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Ethnic minorities and the European Employment Strategy

Jytte Kaltoft Bendixen

ETUI, Forskningsrapport 3/2003
Bogomtale fra forlaget.

Issues examined include policies of control and integration - as distinct from assimilation - conducted in the framework of the European Union; the factors, regarded from the standpoint of labour market supply and demand, which contribute to making immigration attractive; the gender dimension of immigration; and trade union positions and discourse in relation to immigration.
The position of trade unions towards migration has not been exempt from a certain ambiguity. The unions have called for equality of social and economic rights between immigrant and local workers. At the same time, they have demanded restrictive state controls and called for protection against labour market competition. Both positions have been part of the history of trade unionism towards immigration.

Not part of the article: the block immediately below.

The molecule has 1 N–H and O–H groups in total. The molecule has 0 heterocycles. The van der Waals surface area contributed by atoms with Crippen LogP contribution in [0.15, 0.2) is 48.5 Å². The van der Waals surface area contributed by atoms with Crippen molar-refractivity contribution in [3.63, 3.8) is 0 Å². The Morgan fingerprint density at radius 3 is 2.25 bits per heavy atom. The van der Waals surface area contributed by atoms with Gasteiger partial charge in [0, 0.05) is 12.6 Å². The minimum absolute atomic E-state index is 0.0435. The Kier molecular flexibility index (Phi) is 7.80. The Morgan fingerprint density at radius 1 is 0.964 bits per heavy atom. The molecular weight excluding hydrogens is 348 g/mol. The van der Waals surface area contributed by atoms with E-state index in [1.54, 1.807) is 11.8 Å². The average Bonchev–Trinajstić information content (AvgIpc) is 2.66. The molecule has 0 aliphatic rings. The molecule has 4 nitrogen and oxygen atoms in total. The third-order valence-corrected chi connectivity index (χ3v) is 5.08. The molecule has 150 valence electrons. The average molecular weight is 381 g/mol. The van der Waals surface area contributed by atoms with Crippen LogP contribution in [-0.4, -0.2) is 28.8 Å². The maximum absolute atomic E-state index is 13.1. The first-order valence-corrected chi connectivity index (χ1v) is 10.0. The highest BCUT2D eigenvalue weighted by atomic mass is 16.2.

One new development examined in this issue of TRANSFER is the increase, since the 1980s and 1990s, in immigration to the countries of southern Europe. These societies have economies with a high concentration of labour-intensive sectors such as agriculture, tourism, personal services and construction. The fact that these immigrants are in search of jobs enables employers and governments to spend less on recruitment and active labour market programmes, thereby reducing labour costs.